so much for that
by Lionel Shriver
Shriver's novel begins with the main character, Shep, packing for the trip of his life. He plans on moving away, with his six figures he has saved, to a remote island and living out his days. The catch? He is going with or without his wife and teenage son. This has been his dream since he was a child, and he was no longer going to let others get in the way of that dream. As Shep tells his wife he is going and hopes she joins him, she surprises him with the diagnosis of a deadly cancer. Obviously all plans are off.
This novel takes us through the challenges of a marriage, already on the edge, that has to deal with the slap in the face that is cancer. Their relationship is one of love, but also frustration and pain. Shriver makes me love to hate Shep's wife, who is impossible to please, and not at all the "i accept my fate" cancer patient we sometimes expect. It's a harsh reality to how life is like for the terminally ill.
Shep gets to confide in his best friend Jackson who just happens to be a far right wing enthusiast who hates anything government run. His rants were entertaining, but they also made a great deal of sense and got me thinking. Jackson, although slightly annoying, is hard not to like. His family is just as captivating. He has an infuriating sister who makes my top 5 list of characters I hate (she's that annoying/awful) The characters throughout this book are well thought out and keep things interesting. There is such a wide range of personalities in their lives it reminded me of my own.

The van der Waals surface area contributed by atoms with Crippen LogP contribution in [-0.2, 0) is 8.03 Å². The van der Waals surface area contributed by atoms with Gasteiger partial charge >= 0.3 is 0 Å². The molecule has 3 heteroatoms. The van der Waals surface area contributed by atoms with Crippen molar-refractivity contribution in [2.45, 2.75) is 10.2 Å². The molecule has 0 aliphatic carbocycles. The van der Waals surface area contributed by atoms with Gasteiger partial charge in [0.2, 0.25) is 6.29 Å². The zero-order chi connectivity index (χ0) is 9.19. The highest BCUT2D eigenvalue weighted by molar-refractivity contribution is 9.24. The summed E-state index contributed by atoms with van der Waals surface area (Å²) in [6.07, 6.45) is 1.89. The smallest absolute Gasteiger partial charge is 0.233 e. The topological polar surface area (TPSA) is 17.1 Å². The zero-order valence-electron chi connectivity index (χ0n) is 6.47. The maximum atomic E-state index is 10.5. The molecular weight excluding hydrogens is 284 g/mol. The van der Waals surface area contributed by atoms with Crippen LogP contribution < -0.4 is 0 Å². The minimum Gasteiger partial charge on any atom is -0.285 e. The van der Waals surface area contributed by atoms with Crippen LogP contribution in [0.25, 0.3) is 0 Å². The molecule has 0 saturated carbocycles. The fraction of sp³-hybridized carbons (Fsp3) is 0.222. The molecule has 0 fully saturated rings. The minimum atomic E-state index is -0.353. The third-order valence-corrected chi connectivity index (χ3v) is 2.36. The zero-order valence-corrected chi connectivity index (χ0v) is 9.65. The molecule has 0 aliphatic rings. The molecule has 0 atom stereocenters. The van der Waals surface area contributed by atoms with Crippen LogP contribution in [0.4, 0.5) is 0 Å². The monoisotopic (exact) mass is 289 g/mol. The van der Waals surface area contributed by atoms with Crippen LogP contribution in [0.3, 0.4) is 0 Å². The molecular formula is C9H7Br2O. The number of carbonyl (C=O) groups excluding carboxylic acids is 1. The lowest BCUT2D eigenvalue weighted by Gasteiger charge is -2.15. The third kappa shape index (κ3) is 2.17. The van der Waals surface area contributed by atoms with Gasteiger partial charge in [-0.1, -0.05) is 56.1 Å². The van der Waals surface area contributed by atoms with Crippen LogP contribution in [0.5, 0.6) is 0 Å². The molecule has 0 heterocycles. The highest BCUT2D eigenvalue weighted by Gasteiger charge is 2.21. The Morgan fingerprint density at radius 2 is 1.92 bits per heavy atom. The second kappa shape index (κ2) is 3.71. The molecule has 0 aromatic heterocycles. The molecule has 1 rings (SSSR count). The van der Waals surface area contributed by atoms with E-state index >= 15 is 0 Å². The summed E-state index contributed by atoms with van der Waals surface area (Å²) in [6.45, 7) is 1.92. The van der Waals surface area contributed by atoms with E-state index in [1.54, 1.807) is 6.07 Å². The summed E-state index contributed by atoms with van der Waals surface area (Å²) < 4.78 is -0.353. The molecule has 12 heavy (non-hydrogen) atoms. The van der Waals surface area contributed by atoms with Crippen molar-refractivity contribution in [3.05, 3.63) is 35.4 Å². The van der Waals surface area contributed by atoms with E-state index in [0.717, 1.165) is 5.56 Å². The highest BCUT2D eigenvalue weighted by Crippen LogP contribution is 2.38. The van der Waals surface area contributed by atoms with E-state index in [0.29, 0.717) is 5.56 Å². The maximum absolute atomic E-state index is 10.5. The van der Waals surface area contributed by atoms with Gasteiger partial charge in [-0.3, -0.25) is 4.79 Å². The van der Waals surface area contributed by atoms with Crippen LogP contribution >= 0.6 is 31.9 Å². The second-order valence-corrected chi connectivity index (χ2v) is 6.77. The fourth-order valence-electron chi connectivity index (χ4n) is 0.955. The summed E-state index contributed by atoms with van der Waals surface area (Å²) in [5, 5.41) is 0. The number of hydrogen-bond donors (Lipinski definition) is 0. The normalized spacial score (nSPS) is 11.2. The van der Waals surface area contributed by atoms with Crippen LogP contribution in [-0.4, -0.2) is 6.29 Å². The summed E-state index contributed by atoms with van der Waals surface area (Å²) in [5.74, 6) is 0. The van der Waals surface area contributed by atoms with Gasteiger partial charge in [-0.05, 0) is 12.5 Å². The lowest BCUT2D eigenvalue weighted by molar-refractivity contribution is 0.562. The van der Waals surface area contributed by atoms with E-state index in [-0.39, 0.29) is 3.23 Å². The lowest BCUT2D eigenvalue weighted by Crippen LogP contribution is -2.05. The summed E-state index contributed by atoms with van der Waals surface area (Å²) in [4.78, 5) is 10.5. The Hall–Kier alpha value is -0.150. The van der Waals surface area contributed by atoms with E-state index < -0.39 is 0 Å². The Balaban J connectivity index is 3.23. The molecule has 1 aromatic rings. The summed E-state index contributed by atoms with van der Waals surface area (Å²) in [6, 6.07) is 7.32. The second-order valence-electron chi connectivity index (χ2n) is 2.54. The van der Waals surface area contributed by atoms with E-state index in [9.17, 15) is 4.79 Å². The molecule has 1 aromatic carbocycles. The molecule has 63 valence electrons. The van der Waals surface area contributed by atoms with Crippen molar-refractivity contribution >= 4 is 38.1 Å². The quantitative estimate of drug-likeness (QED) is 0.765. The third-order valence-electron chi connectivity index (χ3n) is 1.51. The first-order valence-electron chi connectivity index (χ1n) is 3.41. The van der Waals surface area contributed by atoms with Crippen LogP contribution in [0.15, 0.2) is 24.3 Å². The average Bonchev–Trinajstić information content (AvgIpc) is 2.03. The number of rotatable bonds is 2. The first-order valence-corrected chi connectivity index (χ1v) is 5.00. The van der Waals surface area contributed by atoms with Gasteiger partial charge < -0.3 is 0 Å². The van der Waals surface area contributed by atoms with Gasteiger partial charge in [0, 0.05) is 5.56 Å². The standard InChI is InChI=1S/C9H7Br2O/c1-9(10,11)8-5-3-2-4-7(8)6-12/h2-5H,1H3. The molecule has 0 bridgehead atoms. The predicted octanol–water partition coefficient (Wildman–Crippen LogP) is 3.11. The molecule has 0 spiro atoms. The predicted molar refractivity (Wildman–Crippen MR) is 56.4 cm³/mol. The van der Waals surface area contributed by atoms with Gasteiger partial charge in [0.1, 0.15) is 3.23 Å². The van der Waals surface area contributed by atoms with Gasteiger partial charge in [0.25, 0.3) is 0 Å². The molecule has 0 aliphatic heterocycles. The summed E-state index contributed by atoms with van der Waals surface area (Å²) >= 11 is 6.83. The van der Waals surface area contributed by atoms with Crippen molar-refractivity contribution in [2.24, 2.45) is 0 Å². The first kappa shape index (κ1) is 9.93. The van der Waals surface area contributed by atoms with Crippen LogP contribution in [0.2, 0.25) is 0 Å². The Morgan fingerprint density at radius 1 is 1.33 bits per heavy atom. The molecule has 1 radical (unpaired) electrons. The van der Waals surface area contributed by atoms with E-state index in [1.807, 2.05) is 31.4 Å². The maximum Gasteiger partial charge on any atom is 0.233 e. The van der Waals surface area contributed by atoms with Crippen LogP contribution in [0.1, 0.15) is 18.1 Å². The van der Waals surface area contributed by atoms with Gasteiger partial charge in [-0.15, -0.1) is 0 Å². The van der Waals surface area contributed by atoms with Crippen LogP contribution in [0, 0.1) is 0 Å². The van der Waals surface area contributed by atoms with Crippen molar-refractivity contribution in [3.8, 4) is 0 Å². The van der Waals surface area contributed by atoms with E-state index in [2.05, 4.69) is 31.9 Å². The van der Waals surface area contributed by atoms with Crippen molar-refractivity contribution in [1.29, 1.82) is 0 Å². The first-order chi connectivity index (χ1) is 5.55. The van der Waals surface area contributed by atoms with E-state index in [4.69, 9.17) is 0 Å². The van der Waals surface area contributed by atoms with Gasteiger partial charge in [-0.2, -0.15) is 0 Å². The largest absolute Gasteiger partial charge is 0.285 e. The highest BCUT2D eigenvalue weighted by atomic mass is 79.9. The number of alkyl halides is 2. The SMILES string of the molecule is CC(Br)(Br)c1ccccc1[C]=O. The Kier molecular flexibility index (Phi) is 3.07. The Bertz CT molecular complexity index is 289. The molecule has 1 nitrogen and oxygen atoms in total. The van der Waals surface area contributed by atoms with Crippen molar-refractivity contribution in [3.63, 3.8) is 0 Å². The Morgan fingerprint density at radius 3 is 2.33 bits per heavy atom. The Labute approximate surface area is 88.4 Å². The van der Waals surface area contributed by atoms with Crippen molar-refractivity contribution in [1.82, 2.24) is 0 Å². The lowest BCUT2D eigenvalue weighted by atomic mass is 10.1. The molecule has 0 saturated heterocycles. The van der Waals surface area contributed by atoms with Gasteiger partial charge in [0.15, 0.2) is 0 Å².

Shriver approaches a serious topic -the price of health care in the Unites States- in an upfront, no nonsense way. Both Shep and Jackson face bankruptcy even though they both have insurance. It goes to show the ridiculousness of the system and how it influences medical decisions. "how much is a life worth" is just one question trying to be answered in this novel. There is little romance in this book, but when it shows up, it is very sweet. Shep's marriage seemed very realistic to me, and I appreciated the dynamics between husband and wife that weren't picture perfect or even perfect the majority of the time. These two had issues, but doesn't everyone?
While Shriver writes in the way that creates pictures in my head, she also can come off as a bit too stuffy. Using words and phrases that no one would ever speak aloud made me skim over some explanations and conversations. There were also a lot of very rare diseases and things happening that I doubt really happens to someone all at once.
In the end, I read a book to enjoy myself, not to change my outlook on political or social issues. I don't think the ending could be anymore perfect, and was probably my favorite part. How she ended the story left me satisfied. This book entertained me and made me a fan of Lionel Shriver. Because of this book I read We Need to Talk About Kevin, which blew me away (review pending). I am not a picky reader, but that being said, I still really liked this book.